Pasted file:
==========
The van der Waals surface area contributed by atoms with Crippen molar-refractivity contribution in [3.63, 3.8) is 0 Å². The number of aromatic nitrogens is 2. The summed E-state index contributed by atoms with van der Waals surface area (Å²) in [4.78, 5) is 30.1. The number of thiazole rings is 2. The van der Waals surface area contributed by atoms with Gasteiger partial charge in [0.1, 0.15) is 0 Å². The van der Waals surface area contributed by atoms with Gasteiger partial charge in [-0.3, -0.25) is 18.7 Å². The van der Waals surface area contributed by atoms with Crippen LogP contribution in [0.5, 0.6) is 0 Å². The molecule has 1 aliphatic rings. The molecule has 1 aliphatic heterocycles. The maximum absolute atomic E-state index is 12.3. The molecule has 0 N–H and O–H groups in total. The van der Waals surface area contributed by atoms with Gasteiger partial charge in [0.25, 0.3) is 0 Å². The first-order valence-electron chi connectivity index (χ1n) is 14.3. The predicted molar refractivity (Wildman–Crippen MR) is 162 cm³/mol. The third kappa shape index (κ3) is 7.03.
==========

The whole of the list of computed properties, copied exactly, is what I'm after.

The van der Waals surface area contributed by atoms with Crippen molar-refractivity contribution in [3.63, 3.8) is 0 Å². The number of aromatic nitrogens is 2. The summed E-state index contributed by atoms with van der Waals surface area (Å²) in [4.78, 5) is 30.1. The number of thiazole rings is 2. The van der Waals surface area contributed by atoms with Gasteiger partial charge in [0.1, 0.15) is 0 Å². The van der Waals surface area contributed by atoms with Gasteiger partial charge in [-0.3, -0.25) is 18.7 Å². The van der Waals surface area contributed by atoms with Crippen LogP contribution in [0.5, 0.6) is 0 Å². The molecule has 1 aliphatic rings. The molecule has 1 aliphatic heterocycles. The maximum absolute atomic E-state index is 12.3. The molecule has 0 N–H and O–H groups in total. The van der Waals surface area contributed by atoms with Gasteiger partial charge in [0.25, 0.3) is 0 Å². The first-order valence-electron chi connectivity index (χ1n) is 14.3. The predicted molar refractivity (Wildman–Crippen MR) is 162 cm³/mol. The third kappa shape index (κ3) is 7.03.